Harvest the Music, a free Wednesday concert series benefitting Second Harvest, began its 2011 series with Mia Borders and Big Sam’s Funky Nation. After Katrina, Second Harvest became the largest food bank in the history of the world. September is Hunger Action Month, a time to remember that 49 million Americans go to bed hungry every night. An even better time to go to Lafayette Square, listen to great music, run into friends and buy plenty of fabulous food and Abita Beer because every dollar spent on food and beverage can feed a family of 4 one meal.
Mia Borders was already onstage when I arrived from my long walk on a pretty day. Next to us in the crowd were a group of women who seemed to know every word to every song, both covers and originals. The fabulously mop-topped Borders has a rich voice and a good mix of soul-folk songs. With her red guitar strapped across her chest, her cool vibe and her talent, she’s a sort-of female Lenny Kravitz.
Big Sam’s Funky Nation was next to take the stage. The band is as funky as the name promises and non-stop entertaining. Big Sam Williams, vocalist and trombonist, used to play with the Dirty Dozen Brass Band and is yet another amazing former student of New Orleans Center for Creative Arts (NOCCA). He currently plays himself on HBO’s Treme.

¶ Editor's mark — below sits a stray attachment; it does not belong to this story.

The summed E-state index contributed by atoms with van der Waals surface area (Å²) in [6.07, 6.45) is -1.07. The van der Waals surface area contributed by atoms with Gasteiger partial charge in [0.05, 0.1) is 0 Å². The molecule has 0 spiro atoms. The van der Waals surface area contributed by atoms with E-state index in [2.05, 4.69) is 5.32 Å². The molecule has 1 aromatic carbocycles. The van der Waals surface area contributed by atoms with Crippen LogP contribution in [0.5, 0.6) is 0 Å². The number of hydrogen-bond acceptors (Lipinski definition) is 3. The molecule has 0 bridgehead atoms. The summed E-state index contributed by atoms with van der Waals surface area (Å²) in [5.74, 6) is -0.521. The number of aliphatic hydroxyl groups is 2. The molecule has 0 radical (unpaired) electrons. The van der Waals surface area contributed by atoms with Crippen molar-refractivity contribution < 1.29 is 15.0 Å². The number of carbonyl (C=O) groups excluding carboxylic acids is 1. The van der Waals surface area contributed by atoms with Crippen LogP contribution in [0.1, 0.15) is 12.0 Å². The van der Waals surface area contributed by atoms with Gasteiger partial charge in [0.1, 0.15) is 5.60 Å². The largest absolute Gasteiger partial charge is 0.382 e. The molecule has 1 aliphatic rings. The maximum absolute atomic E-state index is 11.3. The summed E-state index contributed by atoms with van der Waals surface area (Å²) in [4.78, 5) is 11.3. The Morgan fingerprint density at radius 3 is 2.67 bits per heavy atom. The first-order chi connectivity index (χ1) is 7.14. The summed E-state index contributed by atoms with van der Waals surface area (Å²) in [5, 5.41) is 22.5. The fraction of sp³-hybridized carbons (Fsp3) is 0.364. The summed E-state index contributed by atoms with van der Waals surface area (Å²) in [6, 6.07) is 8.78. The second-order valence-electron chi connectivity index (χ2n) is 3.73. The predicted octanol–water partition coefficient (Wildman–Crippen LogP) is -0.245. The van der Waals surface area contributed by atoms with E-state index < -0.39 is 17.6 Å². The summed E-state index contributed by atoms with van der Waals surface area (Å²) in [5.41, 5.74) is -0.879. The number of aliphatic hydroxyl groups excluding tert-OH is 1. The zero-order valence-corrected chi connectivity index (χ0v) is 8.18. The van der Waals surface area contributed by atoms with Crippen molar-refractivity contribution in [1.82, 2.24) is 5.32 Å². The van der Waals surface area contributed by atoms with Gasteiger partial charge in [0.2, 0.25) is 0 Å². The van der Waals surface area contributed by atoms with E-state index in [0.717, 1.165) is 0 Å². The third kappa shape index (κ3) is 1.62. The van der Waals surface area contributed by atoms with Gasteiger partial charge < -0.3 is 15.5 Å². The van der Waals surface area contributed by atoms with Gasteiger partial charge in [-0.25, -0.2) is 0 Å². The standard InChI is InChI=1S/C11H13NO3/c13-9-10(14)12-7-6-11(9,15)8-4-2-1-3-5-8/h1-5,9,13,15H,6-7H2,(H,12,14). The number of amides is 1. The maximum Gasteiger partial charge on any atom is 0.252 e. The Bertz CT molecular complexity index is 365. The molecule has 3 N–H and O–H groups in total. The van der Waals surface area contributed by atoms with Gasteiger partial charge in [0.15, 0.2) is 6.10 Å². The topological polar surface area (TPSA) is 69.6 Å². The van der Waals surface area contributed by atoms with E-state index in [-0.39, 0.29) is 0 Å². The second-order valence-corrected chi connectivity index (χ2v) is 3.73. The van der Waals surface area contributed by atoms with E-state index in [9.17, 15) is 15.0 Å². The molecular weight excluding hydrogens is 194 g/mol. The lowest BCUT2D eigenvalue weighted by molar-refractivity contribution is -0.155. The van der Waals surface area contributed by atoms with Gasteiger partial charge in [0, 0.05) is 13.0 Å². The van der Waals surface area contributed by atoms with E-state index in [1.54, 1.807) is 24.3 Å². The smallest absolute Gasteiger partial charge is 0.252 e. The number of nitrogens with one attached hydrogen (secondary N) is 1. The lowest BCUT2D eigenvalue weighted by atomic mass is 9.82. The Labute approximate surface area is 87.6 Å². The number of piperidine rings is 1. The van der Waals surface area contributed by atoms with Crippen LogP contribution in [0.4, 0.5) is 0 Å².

And Big Sam seems to never stop moving. When he takes the stage – he takes it all. With the fervor of James Brown, he slides, grinds and bounces his way through songs, solos and audience call-backs. He dared to lead a call-back of, “Gimme that funky horn” before I even knew if it was worth yelling back for – then delivered a seriously funky horn solo. There were even songs that seemed to have skits, one act plays of funkiness between guys who’ve clearly been playing together for some time.
The band, comprised of vocalist, trumpeter Andrew Baham, guitarist Takeshi Shimmura, Chocolate MILK on Drums and Eric Vogel on Bass, were all obviously pros who delivered great music while never forgetting to have fun. Bass player, Vogel, delivered one of the all-time great bass solos I’ve ever had the pleasure of bopping my hips to. A bass player’s bass player, he strummed, plucked and thumped his way through beats that were part groovy heartbeat, part percussion and part Commodore’s Brick House. All I could say after was, “Ummm…. Wow.” Calling their unique sound, “Noladelic Powerfunk” (This is not your Paw Paw’s jazz), they fuse rock, jazz and funk in a variety of originals and non-traditional favorites.
I ran into DancingMan504 and his cohort in second-line dancing, Elsie Semmes, as well as several other friends. Harvest the music is more than a great free concert, it’s a place to find your friends, make new ones, eat great food, drink Abita and help feed the hungry. May I recommend trying, as I did, the Pulled Pork over Roasted Corn Cheese Grits from Squeal for $6. You get a yummy dish and 6 families of 4 get a meal.